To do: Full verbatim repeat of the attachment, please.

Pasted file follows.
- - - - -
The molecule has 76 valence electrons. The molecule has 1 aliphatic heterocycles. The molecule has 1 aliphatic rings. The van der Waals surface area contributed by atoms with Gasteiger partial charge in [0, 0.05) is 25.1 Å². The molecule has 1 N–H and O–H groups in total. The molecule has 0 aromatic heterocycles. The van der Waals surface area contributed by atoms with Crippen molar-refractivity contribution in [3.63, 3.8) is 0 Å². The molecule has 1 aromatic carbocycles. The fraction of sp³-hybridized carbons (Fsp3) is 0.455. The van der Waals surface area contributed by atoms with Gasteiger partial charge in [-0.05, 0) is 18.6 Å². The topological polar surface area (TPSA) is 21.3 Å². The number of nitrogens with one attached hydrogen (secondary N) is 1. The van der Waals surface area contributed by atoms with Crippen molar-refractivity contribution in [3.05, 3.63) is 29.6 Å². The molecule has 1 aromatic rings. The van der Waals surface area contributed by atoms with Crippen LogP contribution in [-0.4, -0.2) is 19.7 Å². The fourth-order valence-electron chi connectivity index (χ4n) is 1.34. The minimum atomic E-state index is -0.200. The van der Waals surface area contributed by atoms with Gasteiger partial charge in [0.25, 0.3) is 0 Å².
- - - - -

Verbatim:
The molecule has 76 valence electrons. The molecule has 1 aliphatic heterocycles. The molecule has 1 aliphatic rings. The van der Waals surface area contributed by atoms with Gasteiger partial charge in [0, 0.05) is 25.1 Å². The molecule has 1 N–H and O–H groups in total. The molecule has 0 aromatic heterocycles. The van der Waals surface area contributed by atoms with Crippen molar-refractivity contribution in [3.63, 3.8) is 0 Å². The molecule has 1 aromatic carbocycles. The fraction of sp³-hybridized carbons (Fsp3) is 0.455. The van der Waals surface area contributed by atoms with Gasteiger partial charge in [-0.05, 0) is 18.6 Å². The topological polar surface area (TPSA) is 21.3 Å². The number of nitrogens with one attached hydrogen (secondary N) is 1. The van der Waals surface area contributed by atoms with Crippen molar-refractivity contribution in [3.05, 3.63) is 29.6 Å². The molecule has 1 aromatic rings. The van der Waals surface area contributed by atoms with Crippen LogP contribution in [-0.4, -0.2) is 19.7 Å². The fourth-order valence-electron chi connectivity index (χ4n) is 1.34. The minimum atomic E-state index is -0.200. The van der Waals surface area contributed by atoms with Gasteiger partial charge in [0.25, 0.3) is 0 Å².